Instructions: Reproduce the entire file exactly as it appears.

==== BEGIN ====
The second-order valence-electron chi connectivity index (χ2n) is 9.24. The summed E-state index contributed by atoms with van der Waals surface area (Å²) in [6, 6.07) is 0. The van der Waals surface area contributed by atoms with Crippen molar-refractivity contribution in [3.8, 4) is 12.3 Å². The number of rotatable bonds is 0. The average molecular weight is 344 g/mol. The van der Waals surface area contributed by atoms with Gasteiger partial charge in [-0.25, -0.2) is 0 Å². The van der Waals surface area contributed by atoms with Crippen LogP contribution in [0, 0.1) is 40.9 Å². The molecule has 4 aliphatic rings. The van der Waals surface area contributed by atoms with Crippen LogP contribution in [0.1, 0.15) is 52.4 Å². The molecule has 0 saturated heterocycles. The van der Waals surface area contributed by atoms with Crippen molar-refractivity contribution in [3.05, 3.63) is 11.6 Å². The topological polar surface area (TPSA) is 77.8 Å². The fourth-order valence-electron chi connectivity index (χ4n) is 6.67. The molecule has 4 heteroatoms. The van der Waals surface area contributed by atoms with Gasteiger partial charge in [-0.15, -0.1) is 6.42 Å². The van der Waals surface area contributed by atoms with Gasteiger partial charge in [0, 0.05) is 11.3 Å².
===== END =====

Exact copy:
The second-order valence-electron chi connectivity index (χ2n) is 9.24. The summed E-state index contributed by atoms with van der Waals surface area (Å²) in [6, 6.07) is 0. The van der Waals surface area contributed by atoms with Crippen molar-refractivity contribution in [3.8, 4) is 12.3 Å². The number of rotatable bonds is 0. The average molecular weight is 344 g/mol. The van der Waals surface area contributed by atoms with Gasteiger partial charge in [-0.25, -0.2) is 0 Å². The van der Waals surface area contributed by atoms with Crippen LogP contribution in [0, 0.1) is 40.9 Å². The molecule has 4 aliphatic rings. The van der Waals surface area contributed by atoms with Crippen LogP contribution in [0.1, 0.15) is 52.4 Å². The molecule has 0 saturated heterocycles. The van der Waals surface area contributed by atoms with Crippen molar-refractivity contribution in [3.05, 3.63) is 11.6 Å². The topological polar surface area (TPSA) is 77.8 Å². The fourth-order valence-electron chi connectivity index (χ4n) is 6.67. The molecule has 4 heteroatoms. The van der Waals surface area contributed by atoms with Gasteiger partial charge in [-0.15, -0.1) is 6.42 Å². The van der Waals surface area contributed by atoms with Gasteiger partial charge in [0, 0.05) is 11.3 Å².